What St Paul Really Said is an excellent overview of the main touchstones of Tom Wright's views on the apostle. I am approaching this subject largely as a beginner and I found the clear framing of the issues and the stimulating communication to be exactly what I needed as a pathway into this arena. Highly recommended for anyone wishing to find out what exactly people mean when they talk about 'The New Perspective on Paul'.
I found N.T. Write very accessable, but it always helps to have Neil nearby to answer questions and provide some context. Although our disucssion of the book at church wasn't very theological, I think it helped me understand the so-called "New Perspective on Paul" a little better and will give me new things to think about when reading Paul's letters in the Bible.
Wright's work receives four stars not because it is so well written but because his work is so important that it needs to be considered. Wright's style is that of an academician/pastor and could be called John Stott on steroids. Wright's arguments are so convincing because they contain strands of truth mixed with poor exegesis and faulty presuppositions.
Grant Robertson
N. T. Wright employs the New Perspective on Paul to address anachronisms of post-Lutheran Pauline exegesis. Paul's letters were not polemics against proto-Pelagians but rather a radical re-examination of Jewish covenantal hopes due to the advent, crucifixion and resurrection of Messiah King Jesus. Read this book, and your views will change or be challenged.
Andrew Myers
Beautiful book, Wright has profoundly changed my understanding of the New Testament, for the better. After reading many of his books I feel like all my life I've been given a stick figure drawing of the Bible and Davinci came along and painted a masterpiece over it, keeping the general shape of the original picture.
Dwight Davis
Phenomenal book by N.T. Wright. Wright sets Paul firmly in his first century Jewish context to help us better understand what Paul meant. Immensely helpful and while I don't agree with everything in the book, I heartily commend this book to anyone wanting to better understand the apostle Paul.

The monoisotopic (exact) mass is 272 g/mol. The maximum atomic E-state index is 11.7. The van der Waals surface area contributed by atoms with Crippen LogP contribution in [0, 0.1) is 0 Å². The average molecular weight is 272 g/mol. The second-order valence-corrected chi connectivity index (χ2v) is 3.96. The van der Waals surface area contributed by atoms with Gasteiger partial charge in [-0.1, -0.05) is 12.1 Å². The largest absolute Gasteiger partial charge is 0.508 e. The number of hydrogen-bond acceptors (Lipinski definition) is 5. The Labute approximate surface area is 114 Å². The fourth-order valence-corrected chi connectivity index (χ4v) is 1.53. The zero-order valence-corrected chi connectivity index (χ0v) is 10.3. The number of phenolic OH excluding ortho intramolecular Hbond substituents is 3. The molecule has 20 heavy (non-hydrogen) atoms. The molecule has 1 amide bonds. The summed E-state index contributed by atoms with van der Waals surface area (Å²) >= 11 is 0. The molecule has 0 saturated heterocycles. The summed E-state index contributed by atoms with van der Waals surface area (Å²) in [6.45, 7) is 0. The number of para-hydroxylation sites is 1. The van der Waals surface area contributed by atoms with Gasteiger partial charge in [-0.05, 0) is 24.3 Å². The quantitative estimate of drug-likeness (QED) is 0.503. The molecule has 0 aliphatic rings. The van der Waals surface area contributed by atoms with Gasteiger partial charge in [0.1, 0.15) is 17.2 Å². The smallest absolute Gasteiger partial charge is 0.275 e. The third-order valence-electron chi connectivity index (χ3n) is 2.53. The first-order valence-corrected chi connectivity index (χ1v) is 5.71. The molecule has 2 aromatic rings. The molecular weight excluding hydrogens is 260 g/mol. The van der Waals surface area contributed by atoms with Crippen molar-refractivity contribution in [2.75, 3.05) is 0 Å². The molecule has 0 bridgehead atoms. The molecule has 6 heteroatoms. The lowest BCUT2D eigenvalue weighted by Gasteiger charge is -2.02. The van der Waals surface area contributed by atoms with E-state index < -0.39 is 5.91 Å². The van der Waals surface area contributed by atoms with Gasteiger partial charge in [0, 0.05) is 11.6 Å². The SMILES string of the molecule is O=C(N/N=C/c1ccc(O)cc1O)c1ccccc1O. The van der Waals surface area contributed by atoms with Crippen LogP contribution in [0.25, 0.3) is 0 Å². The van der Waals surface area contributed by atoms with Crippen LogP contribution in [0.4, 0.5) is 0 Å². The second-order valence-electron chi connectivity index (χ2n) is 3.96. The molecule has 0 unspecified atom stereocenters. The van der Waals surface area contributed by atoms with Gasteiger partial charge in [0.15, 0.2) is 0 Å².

Chris Comis
Good introduction to N.T.'s thought. Whether you agree or disagree with him, you have to admit that he has definitely done his exegesis, to the hilt. I still need to read his three major works though before I go passing any kind of serious judgment on his scholarship.
I think that this was a well written book, but the implications of what Wright said could be damaging to the church.It leans too far toward works based salvation. See John Piper's book for a further explanation. I wouldn't recommend this book. It seems totally wrong to me.
Just started this. It's more theological than I usually read but I found this author's name in Hipster Christianity and decided to try it. It's also interesting as I do my slow walk through the epistles (currently on Galatians). OK... I read as much of this as I could handle.
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N. T. Wright is the former Bishop of Durham in the Church of England (2003-2010) and one of the world's leading Bible scholars. He is now serving as the chair of New Testament and Early Christianity at the School of Divinity at the University of St. Andrews. He has been featured on ABC News, Dateline NBC, The Colbert Report, and Fresh Air, and he has taught New Testament studies at Cambridge, McGi ...more
More about N.T. Wright...
Surprised by Hope: Rethinking Heaven, the Resurrection, and the Mission of the Church Simply Christian: Why Christianity Makes Sense The Challenge of Jesus: Rediscovering Who Jesus Was and Is The New Testament and the People of God (Christian Origins and the Question of God, #1) Simply Jesus: A New Vision of Who He Was, What He Did, and Why He Matters

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“There are five language-sets in particular which they employed for this purpose. Briefly, they are as follows: Wisdom, Torah, Spirit, Word and Shekinah” 2 likes
“Paul believed, in fact, that Jesus had gone through death and out the other side. Jesus had gone into a new mode of physicality, for which there was no precedent and of which there was, as yet, no other example.” 1 likes